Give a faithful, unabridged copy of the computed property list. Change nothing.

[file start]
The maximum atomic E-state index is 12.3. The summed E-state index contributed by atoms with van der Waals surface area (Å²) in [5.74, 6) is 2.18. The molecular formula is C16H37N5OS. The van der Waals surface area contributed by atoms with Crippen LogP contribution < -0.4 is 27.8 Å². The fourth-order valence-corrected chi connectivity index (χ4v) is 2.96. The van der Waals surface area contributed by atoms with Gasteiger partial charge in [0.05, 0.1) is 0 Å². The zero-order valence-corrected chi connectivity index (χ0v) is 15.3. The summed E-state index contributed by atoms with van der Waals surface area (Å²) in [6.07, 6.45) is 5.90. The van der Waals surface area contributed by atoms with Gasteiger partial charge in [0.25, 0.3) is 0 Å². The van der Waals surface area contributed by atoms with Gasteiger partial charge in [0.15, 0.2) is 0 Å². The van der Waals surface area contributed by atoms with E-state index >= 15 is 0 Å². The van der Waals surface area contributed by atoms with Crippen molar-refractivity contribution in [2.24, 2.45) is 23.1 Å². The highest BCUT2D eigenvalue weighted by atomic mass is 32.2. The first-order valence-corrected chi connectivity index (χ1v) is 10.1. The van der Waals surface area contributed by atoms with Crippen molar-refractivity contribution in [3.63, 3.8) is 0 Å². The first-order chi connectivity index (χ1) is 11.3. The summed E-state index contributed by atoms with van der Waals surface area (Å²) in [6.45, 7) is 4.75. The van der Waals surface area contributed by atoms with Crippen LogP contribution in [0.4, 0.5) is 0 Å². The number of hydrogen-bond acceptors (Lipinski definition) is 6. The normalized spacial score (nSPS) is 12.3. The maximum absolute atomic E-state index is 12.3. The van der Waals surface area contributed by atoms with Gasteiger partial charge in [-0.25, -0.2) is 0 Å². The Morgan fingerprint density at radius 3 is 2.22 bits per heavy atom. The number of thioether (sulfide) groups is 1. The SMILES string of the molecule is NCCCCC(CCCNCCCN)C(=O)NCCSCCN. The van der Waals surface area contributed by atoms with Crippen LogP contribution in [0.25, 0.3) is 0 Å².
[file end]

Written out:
The maximum atomic E-state index is 12.3. The summed E-state index contributed by atoms with van der Waals surface area (Å²) in [5.74, 6) is 2.18. The molecular formula is C16H37N5OS. The van der Waals surface area contributed by atoms with Crippen LogP contribution < -0.4 is 27.8 Å². The fourth-order valence-corrected chi connectivity index (χ4v) is 2.96. The van der Waals surface area contributed by atoms with Gasteiger partial charge in [0.05, 0.1) is 0 Å². The zero-order valence-corrected chi connectivity index (χ0v) is 15.3. The summed E-state index contributed by atoms with van der Waals surface area (Å²) in [6.07, 6.45) is 5.90. The van der Waals surface area contributed by atoms with Gasteiger partial charge in [0.25, 0.3) is 0 Å². The van der Waals surface area contributed by atoms with Gasteiger partial charge in [0.15, 0.2) is 0 Å². The van der Waals surface area contributed by atoms with E-state index >= 15 is 0 Å². The van der Waals surface area contributed by atoms with Crippen molar-refractivity contribution in [2.24, 2.45) is 23.1 Å². The highest BCUT2D eigenvalue weighted by atomic mass is 32.2. The first-order valence-corrected chi connectivity index (χ1v) is 10.1. The van der Waals surface area contributed by atoms with Crippen molar-refractivity contribution in [3.63, 3.8) is 0 Å². The first-order chi connectivity index (χ1) is 11.3. The summed E-state index contributed by atoms with van der Waals surface area (Å²) in [6.45, 7) is 4.75. The van der Waals surface area contributed by atoms with Crippen LogP contribution in [0.4, 0.5) is 0 Å². The number of hydrogen-bond acceptors (Lipinski definition) is 6. The normalized spacial score (nSPS) is 12.3. The maximum absolute atomic E-state index is 12.3. The van der Waals surface area contributed by atoms with Gasteiger partial charge in [-0.25, -0.2) is 0 Å². The Morgan fingerprint density at radius 3 is 2.22 bits per heavy atom. The number of thioether (sulfide) groups is 1. The SMILES string of the molecule is NCCCCC(CCCNCCCN)C(=O)NCCSCCN. The van der Waals surface area contributed by atoms with Crippen LogP contribution in [0.25, 0.3) is 0 Å².